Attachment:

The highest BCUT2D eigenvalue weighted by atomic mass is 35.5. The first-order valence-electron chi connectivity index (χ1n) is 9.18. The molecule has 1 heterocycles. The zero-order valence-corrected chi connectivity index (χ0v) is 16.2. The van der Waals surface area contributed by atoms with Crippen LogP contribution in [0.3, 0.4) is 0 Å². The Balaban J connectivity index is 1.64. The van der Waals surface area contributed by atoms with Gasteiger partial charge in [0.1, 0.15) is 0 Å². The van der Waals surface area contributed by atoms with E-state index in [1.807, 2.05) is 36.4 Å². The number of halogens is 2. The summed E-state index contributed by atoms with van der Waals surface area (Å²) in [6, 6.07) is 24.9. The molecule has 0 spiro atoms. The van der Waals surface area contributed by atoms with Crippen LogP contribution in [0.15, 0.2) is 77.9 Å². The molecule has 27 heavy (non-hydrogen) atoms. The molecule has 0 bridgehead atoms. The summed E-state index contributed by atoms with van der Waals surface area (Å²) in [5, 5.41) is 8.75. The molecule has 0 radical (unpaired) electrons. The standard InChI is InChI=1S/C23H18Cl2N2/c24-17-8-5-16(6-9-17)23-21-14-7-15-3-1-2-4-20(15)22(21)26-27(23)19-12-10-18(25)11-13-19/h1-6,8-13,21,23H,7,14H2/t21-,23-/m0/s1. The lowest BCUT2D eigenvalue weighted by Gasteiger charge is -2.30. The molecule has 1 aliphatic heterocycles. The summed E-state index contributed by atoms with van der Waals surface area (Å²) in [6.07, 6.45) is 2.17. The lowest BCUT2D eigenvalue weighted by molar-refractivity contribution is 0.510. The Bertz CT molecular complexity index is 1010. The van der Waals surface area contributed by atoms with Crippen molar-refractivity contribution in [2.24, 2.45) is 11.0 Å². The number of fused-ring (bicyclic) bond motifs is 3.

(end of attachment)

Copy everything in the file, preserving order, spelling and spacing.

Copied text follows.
The highest BCUT2D eigenvalue weighted by atomic mass is 35.5. The first-order valence-electron chi connectivity index (χ1n) is 9.18. The molecule has 1 heterocycles. The zero-order valence-corrected chi connectivity index (χ0v) is 16.2. The van der Waals surface area contributed by atoms with Crippen LogP contribution in [0.3, 0.4) is 0 Å². The Balaban J connectivity index is 1.64. The van der Waals surface area contributed by atoms with Gasteiger partial charge in [0.1, 0.15) is 0 Å². The van der Waals surface area contributed by atoms with E-state index in [1.807, 2.05) is 36.4 Å². The number of halogens is 2. The summed E-state index contributed by atoms with van der Waals surface area (Å²) in [6, 6.07) is 24.9. The molecule has 0 spiro atoms. The van der Waals surface area contributed by atoms with Crippen LogP contribution in [0.15, 0.2) is 77.9 Å². The molecule has 27 heavy (non-hydrogen) atoms. The molecule has 0 bridgehead atoms. The summed E-state index contributed by atoms with van der Waals surface area (Å²) in [5, 5.41) is 8.75. The molecule has 0 radical (unpaired) electrons. The standard InChI is InChI=1S/C23H18Cl2N2/c24-17-8-5-16(6-9-17)23-21-14-7-15-3-1-2-4-20(15)22(21)26-27(23)19-12-10-18(25)11-13-19/h1-6,8-13,21,23H,7,14H2/t21-,23-/m0/s1. The lowest BCUT2D eigenvalue weighted by Gasteiger charge is -2.30. The molecule has 1 aliphatic heterocycles. The summed E-state index contributed by atoms with van der Waals surface area (Å²) in [6.07, 6.45) is 2.17. The lowest BCUT2D eigenvalue weighted by molar-refractivity contribution is 0.510. The Bertz CT molecular complexity index is 1010. The van der Waals surface area contributed by atoms with Crippen molar-refractivity contribution in [2.24, 2.45) is 11.0 Å². The number of fused-ring (bicyclic) bond motifs is 3.